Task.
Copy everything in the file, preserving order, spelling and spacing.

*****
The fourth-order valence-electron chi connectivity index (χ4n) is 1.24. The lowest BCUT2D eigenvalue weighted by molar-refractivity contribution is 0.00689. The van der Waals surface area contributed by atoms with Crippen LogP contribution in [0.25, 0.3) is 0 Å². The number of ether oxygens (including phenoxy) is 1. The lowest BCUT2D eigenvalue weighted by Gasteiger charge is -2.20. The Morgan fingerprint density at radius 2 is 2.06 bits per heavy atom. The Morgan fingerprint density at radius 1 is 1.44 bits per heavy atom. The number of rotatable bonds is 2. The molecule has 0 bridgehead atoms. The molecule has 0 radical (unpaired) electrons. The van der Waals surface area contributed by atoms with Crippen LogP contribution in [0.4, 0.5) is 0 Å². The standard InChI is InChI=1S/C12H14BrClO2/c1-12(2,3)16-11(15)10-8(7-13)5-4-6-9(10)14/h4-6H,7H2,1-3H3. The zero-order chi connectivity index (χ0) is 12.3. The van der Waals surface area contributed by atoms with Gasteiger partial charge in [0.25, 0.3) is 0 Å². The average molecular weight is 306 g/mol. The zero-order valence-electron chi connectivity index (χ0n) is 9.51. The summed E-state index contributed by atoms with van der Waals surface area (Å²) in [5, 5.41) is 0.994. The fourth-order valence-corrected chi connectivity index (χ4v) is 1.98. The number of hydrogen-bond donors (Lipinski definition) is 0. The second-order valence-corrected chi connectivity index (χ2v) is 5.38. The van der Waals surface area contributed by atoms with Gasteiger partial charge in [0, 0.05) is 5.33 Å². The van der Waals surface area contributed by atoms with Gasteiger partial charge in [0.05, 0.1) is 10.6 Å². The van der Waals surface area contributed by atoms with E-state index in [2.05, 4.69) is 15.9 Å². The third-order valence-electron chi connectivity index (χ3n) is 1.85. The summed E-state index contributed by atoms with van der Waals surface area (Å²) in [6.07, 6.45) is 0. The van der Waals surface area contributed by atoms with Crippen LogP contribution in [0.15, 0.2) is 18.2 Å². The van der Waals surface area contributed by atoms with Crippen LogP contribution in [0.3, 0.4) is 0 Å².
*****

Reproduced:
The fourth-order valence-electron chi connectivity index (χ4n) is 1.24. The lowest BCUT2D eigenvalue weighted by molar-refractivity contribution is 0.00689. The van der Waals surface area contributed by atoms with Crippen LogP contribution in [0.25, 0.3) is 0 Å². The number of ether oxygens (including phenoxy) is 1. The lowest BCUT2D eigenvalue weighted by Gasteiger charge is -2.20. The Morgan fingerprint density at radius 2 is 2.06 bits per heavy atom. The Morgan fingerprint density at radius 1 is 1.44 bits per heavy atom. The number of rotatable bonds is 2. The molecule has 0 bridgehead atoms. The molecule has 0 radical (unpaired) electrons. The van der Waals surface area contributed by atoms with Crippen LogP contribution in [0.4, 0.5) is 0 Å². The standard InChI is InChI=1S/C12H14BrClO2/c1-12(2,3)16-11(15)10-8(7-13)5-4-6-9(10)14/h4-6H,7H2,1-3H3. The zero-order chi connectivity index (χ0) is 12.3. The van der Waals surface area contributed by atoms with Gasteiger partial charge in [0.25, 0.3) is 0 Å². The average molecular weight is 306 g/mol. The zero-order valence-electron chi connectivity index (χ0n) is 9.51. The summed E-state index contributed by atoms with van der Waals surface area (Å²) in [5, 5.41) is 0.994. The fourth-order valence-corrected chi connectivity index (χ4v) is 1.98. The number of hydrogen-bond donors (Lipinski definition) is 0. The second-order valence-corrected chi connectivity index (χ2v) is 5.38. The van der Waals surface area contributed by atoms with Gasteiger partial charge in [0, 0.05) is 5.33 Å². The van der Waals surface area contributed by atoms with Gasteiger partial charge in [0.05, 0.1) is 10.6 Å². The van der Waals surface area contributed by atoms with E-state index in [2.05, 4.69) is 15.9 Å². The third-order valence-electron chi connectivity index (χ3n) is 1.85. The summed E-state index contributed by atoms with van der Waals surface area (Å²) in [6.07, 6.45) is 0. The van der Waals surface area contributed by atoms with Crippen LogP contribution in [0.15, 0.2) is 18.2 Å². The van der Waals surface area contributed by atoms with Crippen LogP contribution in [0.3, 0.4) is 0 Å².